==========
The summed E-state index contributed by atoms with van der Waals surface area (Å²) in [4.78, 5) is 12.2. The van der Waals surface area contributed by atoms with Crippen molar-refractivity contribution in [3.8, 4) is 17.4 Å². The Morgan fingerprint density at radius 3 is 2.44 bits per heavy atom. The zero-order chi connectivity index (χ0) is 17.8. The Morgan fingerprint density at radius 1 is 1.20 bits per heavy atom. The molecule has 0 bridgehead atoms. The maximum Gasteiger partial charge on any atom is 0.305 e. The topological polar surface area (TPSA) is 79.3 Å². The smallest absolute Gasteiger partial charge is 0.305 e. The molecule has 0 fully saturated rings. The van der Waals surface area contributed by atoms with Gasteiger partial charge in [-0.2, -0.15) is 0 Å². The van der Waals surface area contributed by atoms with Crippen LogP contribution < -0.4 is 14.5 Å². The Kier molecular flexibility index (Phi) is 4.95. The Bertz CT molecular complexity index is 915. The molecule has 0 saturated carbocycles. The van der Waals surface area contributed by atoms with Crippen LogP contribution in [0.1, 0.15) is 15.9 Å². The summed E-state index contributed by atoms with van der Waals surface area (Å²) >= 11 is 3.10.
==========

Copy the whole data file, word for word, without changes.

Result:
The summed E-state index contributed by atoms with van der Waals surface area (Å²) in [4.78, 5) is 12.2. The van der Waals surface area contributed by atoms with Crippen molar-refractivity contribution in [3.8, 4) is 17.4 Å². The Morgan fingerprint density at radius 3 is 2.44 bits per heavy atom. The zero-order chi connectivity index (χ0) is 17.8. The Morgan fingerprint density at radius 1 is 1.20 bits per heavy atom. The molecule has 0 bridgehead atoms. The maximum Gasteiger partial charge on any atom is 0.305 e. The topological polar surface area (TPSA) is 79.3 Å². The smallest absolute Gasteiger partial charge is 0.305 e. The molecule has 0 fully saturated rings. The van der Waals surface area contributed by atoms with Gasteiger partial charge in [-0.2, -0.15) is 0 Å². The van der Waals surface area contributed by atoms with Crippen LogP contribution < -0.4 is 14.5 Å². The Kier molecular flexibility index (Phi) is 4.95. The Bertz CT molecular complexity index is 915. The molecule has 0 saturated carbocycles. The van der Waals surface area contributed by atoms with Crippen LogP contribution in [0.1, 0.15) is 15.9 Å². The summed E-state index contributed by atoms with van der Waals surface area (Å²) >= 11 is 3.10.